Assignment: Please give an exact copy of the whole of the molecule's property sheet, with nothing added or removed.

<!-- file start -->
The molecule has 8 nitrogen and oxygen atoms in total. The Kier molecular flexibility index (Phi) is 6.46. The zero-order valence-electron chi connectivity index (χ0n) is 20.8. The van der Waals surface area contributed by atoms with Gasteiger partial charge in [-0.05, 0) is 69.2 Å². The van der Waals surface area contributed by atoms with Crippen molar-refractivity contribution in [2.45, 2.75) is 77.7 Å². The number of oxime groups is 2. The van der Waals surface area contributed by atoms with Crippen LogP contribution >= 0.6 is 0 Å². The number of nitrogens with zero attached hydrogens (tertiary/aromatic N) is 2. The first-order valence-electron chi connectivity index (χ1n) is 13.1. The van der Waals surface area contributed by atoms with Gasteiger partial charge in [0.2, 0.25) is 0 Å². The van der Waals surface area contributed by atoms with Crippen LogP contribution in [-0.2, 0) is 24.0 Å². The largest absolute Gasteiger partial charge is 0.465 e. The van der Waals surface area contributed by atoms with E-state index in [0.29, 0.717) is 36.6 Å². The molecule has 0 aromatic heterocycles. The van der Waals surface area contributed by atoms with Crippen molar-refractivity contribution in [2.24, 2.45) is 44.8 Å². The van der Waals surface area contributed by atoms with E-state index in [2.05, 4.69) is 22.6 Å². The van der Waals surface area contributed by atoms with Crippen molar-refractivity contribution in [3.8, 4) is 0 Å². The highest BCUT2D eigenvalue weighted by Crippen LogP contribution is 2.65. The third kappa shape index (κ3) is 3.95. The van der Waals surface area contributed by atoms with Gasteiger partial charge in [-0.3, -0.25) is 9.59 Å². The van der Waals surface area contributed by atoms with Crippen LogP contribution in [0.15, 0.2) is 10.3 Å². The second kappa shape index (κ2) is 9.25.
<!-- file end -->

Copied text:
The molecule has 8 nitrogen and oxygen atoms in total. The Kier molecular flexibility index (Phi) is 6.46. The zero-order valence-electron chi connectivity index (χ0n) is 20.8. The van der Waals surface area contributed by atoms with Gasteiger partial charge in [-0.05, 0) is 69.2 Å². The van der Waals surface area contributed by atoms with Crippen molar-refractivity contribution in [2.45, 2.75) is 77.7 Å². The number of oxime groups is 2. The van der Waals surface area contributed by atoms with Crippen LogP contribution >= 0.6 is 0 Å². The number of nitrogens with zero attached hydrogens (tertiary/aromatic N) is 2. The first-order valence-electron chi connectivity index (χ1n) is 13.1. The van der Waals surface area contributed by atoms with Gasteiger partial charge in [0.2, 0.25) is 0 Å². The van der Waals surface area contributed by atoms with Crippen LogP contribution in [-0.2, 0) is 24.0 Å². The largest absolute Gasteiger partial charge is 0.465 e. The van der Waals surface area contributed by atoms with E-state index in [0.29, 0.717) is 36.6 Å². The molecule has 0 aromatic heterocycles. The van der Waals surface area contributed by atoms with Crippen molar-refractivity contribution in [2.24, 2.45) is 44.8 Å². The van der Waals surface area contributed by atoms with E-state index in [2.05, 4.69) is 22.6 Å². The van der Waals surface area contributed by atoms with Crippen molar-refractivity contribution in [3.8, 4) is 0 Å². The highest BCUT2D eigenvalue weighted by Crippen LogP contribution is 2.65. The third kappa shape index (κ3) is 3.95. The van der Waals surface area contributed by atoms with Gasteiger partial charge in [-0.3, -0.25) is 9.59 Å². The van der Waals surface area contributed by atoms with Crippen LogP contribution in [0.15, 0.2) is 10.3 Å². The second kappa shape index (κ2) is 9.25.